Rags! Rags! Paper and Rags!

Posted on Sep 20, 2019 | 0 comments

Paper and Rags, sequel to Bottle and Glass, is set to launch in Kingston on Sunday, Dec. 8th, 2PM-4PM at the Kingston Brew Pub.  A Toronto launch is taking place on Sunday, Nov. 10th, 2:30PM – 4:30PM at the Supermarket Restaurant and Bar in Kensington Market.

As a special lead-in to the launch, I plan to make paper in the old-fashioned way, by hand, from cotton and linen rags provided by friends, family, readers, writers – anyone who is interested. Once I have a stack of paper made, Vincent Perez of Everlovin’ Press, using a traditional letterpress, will print a new, commemorative front page of the first Kingston Gazette (Sept. 25th 1810 – a paper copy of this edition no longer exists – see below for more info). If all goes well, I’ll have these freshly printed Gazettes available at the launch alongside the book: free with a copy of Paper and Rags, or $10 without, until supplies last.

Please send me token pieces of your (clean!) rags, clothing scraps, discarded paper, anything that is cotton, linen, or recyclable RagsRags1paper, preferably un-dyed. For example, you might send a fragment of a tattered t-shirt from a favourite vacation, or a portion of an outgrown baby blanket, or a favourite poem on yellowed paper, or an old love letter. You get the idea. Items with historical or personal relevance are most welcome. The more meaningful the component parts, the richer the provenance of the resulting paper. When making your contribution, I encourage you to include a note indicating the significance of your contribution. And please indicate whether you are interested in purchasing the finished product so that I know how many to make. All those who pre-order will find their names somewhere in the commemorative text of the newspaper.

Please make your contribution before Oct. 20th to allow enough time for processing.

I will send out updates in the coming weeks, including more details of the actual book launch. Please forward to anyone who might be interested and don’t hesitate to contact me with any questions.


Click here for full details


The First Kingston Gazette

In the course of researching Paper and Rags, I encountered a mystery.  Stephen Miles, the original printer and publisher of the Gazette, Kingston’s first newspaper, plays an important part in the story.  But, the paper copy of his first edition, dated Sept. 25th, 1810, is nowhere to be found.  It exists on microfilm, created in the late 1940’s, but the physical copy seems to have disappeared. gazette-Dec1810

I began my search at the Queen’s University Archives.  They directed me to the Queen’s Stauffer Library, which led to the Kingston Public Library, and then the W.D. Jordan Rare Books & Special Collections at Queen’s, where I found paper editions beginning from the tenth issue (Nov. 1810), but not the first.  Instead, there was a note from Stephen Miles, written near the end of his life, stating that he had lost his copies of the first ten editions of the Gazette.  Kimberley Bell, of the Jordan Collections, suggested I contact the National Archives.  The National Archives referred me to the Ontario Archives.  The Ontario Archives replied to say they do not hold originals of the 1810 Gazette but that the source of the microfilm is identified as “Queen’s Un. – Amer. Ant. Soc.”  Kimberley suggested that “Amer. Ant. Soc.” likely stands for American Antiquarian Society, but after checking their holdings it turns out they don’t have it either.  The first edition seems to no longer exist.  I’ll keep searching.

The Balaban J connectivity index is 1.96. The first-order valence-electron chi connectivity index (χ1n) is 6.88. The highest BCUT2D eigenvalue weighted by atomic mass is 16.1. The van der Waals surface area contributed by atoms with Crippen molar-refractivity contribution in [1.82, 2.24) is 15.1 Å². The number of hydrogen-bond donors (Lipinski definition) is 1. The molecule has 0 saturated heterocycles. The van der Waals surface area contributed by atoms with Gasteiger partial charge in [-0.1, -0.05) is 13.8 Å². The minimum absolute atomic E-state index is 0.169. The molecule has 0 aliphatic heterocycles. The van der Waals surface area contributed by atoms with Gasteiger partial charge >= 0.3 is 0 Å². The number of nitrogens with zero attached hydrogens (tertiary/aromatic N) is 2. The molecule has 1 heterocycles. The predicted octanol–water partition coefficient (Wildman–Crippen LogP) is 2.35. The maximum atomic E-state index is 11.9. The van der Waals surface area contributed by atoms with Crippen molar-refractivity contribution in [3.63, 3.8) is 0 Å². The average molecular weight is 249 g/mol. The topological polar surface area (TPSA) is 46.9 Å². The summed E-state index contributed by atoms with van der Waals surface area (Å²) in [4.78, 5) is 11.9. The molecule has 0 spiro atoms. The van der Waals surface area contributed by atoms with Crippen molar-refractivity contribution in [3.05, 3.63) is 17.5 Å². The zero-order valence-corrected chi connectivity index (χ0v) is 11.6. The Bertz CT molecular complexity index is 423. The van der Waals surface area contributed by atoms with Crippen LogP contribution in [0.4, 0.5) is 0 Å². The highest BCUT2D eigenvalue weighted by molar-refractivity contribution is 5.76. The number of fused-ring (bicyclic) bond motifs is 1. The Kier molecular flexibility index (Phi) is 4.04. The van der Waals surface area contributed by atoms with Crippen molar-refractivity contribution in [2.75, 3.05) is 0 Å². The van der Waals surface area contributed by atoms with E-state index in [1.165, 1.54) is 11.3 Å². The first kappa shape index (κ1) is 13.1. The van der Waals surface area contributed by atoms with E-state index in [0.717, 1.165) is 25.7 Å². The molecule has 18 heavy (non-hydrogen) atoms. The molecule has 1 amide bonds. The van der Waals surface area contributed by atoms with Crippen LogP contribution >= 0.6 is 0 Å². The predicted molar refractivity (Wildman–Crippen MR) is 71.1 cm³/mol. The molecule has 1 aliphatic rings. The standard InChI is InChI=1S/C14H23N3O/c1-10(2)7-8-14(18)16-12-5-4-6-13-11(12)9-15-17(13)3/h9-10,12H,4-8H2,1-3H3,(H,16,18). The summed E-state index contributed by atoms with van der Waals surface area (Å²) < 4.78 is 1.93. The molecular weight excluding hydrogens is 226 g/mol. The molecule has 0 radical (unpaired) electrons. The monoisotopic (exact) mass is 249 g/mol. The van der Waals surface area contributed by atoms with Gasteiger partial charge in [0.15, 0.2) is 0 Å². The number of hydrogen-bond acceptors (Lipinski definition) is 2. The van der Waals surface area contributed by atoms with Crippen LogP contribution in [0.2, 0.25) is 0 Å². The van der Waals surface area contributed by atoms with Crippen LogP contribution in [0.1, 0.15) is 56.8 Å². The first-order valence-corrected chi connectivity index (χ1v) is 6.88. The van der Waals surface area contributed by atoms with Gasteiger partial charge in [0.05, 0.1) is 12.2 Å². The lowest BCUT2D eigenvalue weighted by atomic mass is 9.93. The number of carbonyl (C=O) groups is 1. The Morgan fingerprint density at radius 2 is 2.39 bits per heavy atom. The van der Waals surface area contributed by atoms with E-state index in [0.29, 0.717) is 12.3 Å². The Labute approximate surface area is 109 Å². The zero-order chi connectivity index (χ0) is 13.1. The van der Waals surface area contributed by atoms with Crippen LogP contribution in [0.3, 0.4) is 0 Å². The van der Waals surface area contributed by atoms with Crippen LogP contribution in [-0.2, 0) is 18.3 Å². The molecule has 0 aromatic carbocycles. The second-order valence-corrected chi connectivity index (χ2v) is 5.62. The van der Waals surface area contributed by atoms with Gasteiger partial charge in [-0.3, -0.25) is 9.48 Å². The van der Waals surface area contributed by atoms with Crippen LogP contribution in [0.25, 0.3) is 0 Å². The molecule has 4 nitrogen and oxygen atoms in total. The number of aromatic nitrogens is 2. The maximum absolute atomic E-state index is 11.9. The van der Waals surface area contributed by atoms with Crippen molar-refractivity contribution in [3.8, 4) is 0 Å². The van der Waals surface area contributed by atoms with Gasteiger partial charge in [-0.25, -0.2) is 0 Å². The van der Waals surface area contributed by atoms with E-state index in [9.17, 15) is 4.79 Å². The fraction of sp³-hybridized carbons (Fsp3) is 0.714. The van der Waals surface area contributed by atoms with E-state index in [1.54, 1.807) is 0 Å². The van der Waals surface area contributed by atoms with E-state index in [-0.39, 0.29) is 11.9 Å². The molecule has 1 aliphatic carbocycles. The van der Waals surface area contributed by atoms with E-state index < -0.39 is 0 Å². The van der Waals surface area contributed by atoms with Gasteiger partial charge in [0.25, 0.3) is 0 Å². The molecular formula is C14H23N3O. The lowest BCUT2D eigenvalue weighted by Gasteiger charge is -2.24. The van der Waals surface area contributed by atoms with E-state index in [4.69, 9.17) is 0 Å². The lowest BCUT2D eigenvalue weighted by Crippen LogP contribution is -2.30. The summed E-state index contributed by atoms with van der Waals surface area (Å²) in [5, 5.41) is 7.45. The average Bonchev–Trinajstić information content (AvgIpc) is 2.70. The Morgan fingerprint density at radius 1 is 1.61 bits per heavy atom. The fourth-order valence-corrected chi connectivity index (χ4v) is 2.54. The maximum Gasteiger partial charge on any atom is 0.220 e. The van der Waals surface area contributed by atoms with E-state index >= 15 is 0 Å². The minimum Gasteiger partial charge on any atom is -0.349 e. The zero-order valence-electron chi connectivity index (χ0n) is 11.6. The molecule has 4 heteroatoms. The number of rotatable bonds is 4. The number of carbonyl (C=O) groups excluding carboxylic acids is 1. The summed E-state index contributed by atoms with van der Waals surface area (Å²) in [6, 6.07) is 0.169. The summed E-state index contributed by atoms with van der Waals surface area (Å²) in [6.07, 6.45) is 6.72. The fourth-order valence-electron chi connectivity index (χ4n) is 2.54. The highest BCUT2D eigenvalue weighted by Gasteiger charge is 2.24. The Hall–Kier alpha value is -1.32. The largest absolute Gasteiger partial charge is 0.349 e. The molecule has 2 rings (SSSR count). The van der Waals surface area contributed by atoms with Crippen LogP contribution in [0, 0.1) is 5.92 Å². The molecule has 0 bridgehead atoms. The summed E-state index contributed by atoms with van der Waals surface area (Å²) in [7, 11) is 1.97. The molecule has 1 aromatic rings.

In the meantime, I hope to create a new commemorative front page of the Gazette from your donations of rags, clothing scraps, and discarded paper, produced in the traditional fashion.


Paper Making

Stack old newspapers. Waste paper pile in vintage style. Abstract background. Close up. Environmental protection.Paper making has a fascinating history.  Just 200 years ago, before a process for making paper from wood pulp was developed, rags were a valuable commodity.  Rag picking and rag cutting were full time employments.  The Kingston Gazette was the only newspaper in Upper Canada to publish throughout the War of 1812.  Only a paper shortage could stop it.  In my research, I was struck by how it took a community to gather the material to produce a newspaper and how important, in return, the newspaper was in serving that community.  Making paper from the contributions of a diverse group of people is a apt metaphor for creating the fabric on which the stories of a community and a culture get written.  Interestingly, confirming the prejudices of those who mistrusted the papers as pulp fiction, old undergarments and unmentionables made up the majority of rag paper, probably because they were made of a softer, whiter cotton.


I’ve built my own 11″ x 17″ mould and deckle.


I have my DIY version of a hollander beater (a 700 watt, 18 speed Oster in faux stainless steel). 



I’ve experimented with different paper making techniques.




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